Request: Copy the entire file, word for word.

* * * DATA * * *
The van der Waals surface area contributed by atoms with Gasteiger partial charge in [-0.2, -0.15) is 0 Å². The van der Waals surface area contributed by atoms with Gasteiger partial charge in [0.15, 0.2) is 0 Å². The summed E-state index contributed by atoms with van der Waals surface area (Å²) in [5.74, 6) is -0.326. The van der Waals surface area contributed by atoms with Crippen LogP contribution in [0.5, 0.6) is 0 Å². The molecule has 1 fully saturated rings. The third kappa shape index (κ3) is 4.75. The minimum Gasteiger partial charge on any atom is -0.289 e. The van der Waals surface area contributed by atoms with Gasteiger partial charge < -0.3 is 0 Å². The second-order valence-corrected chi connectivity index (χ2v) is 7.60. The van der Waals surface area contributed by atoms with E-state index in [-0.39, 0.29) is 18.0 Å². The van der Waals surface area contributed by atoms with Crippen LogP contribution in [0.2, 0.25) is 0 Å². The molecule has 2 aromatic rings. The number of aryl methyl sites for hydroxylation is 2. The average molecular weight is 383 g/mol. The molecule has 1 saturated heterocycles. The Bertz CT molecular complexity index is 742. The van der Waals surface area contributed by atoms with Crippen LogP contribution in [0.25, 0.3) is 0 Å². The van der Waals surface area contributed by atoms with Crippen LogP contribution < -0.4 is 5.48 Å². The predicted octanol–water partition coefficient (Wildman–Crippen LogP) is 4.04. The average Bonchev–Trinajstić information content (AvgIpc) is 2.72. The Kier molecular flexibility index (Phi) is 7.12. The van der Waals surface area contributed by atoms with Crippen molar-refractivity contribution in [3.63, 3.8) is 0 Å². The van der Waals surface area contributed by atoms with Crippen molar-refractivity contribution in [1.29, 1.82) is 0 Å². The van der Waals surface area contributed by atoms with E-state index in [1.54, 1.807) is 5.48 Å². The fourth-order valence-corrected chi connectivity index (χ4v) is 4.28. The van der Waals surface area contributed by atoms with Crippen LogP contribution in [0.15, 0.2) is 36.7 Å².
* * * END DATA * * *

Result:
The van der Waals surface area contributed by atoms with Gasteiger partial charge in [-0.2, -0.15) is 0 Å². The van der Waals surface area contributed by atoms with Gasteiger partial charge in [0.15, 0.2) is 0 Å². The summed E-state index contributed by atoms with van der Waals surface area (Å²) in [5.74, 6) is -0.326. The van der Waals surface area contributed by atoms with Crippen LogP contribution in [0.5, 0.6) is 0 Å². The molecule has 1 fully saturated rings. The third kappa shape index (κ3) is 4.75. The minimum Gasteiger partial charge on any atom is -0.289 e. The van der Waals surface area contributed by atoms with Gasteiger partial charge < -0.3 is 0 Å². The second-order valence-corrected chi connectivity index (χ2v) is 7.60. The van der Waals surface area contributed by atoms with E-state index in [-0.39, 0.29) is 18.0 Å². The van der Waals surface area contributed by atoms with Crippen LogP contribution in [0.2, 0.25) is 0 Å². The molecule has 2 aromatic rings. The number of aryl methyl sites for hydroxylation is 2. The average molecular weight is 383 g/mol. The molecule has 1 saturated heterocycles. The Bertz CT molecular complexity index is 742. The van der Waals surface area contributed by atoms with Crippen LogP contribution in [0.25, 0.3) is 0 Å². The van der Waals surface area contributed by atoms with Crippen LogP contribution < -0.4 is 5.48 Å². The predicted octanol–water partition coefficient (Wildman–Crippen LogP) is 4.04. The average Bonchev–Trinajstić information content (AvgIpc) is 2.72. The Kier molecular flexibility index (Phi) is 7.12. The van der Waals surface area contributed by atoms with Crippen molar-refractivity contribution in [3.63, 3.8) is 0 Å². The van der Waals surface area contributed by atoms with Crippen molar-refractivity contribution in [1.29, 1.82) is 0 Å². The van der Waals surface area contributed by atoms with E-state index in [1.54, 1.807) is 5.48 Å². The fourth-order valence-corrected chi connectivity index (χ4v) is 4.28. The van der Waals surface area contributed by atoms with Crippen LogP contribution in [0.15, 0.2) is 36.7 Å².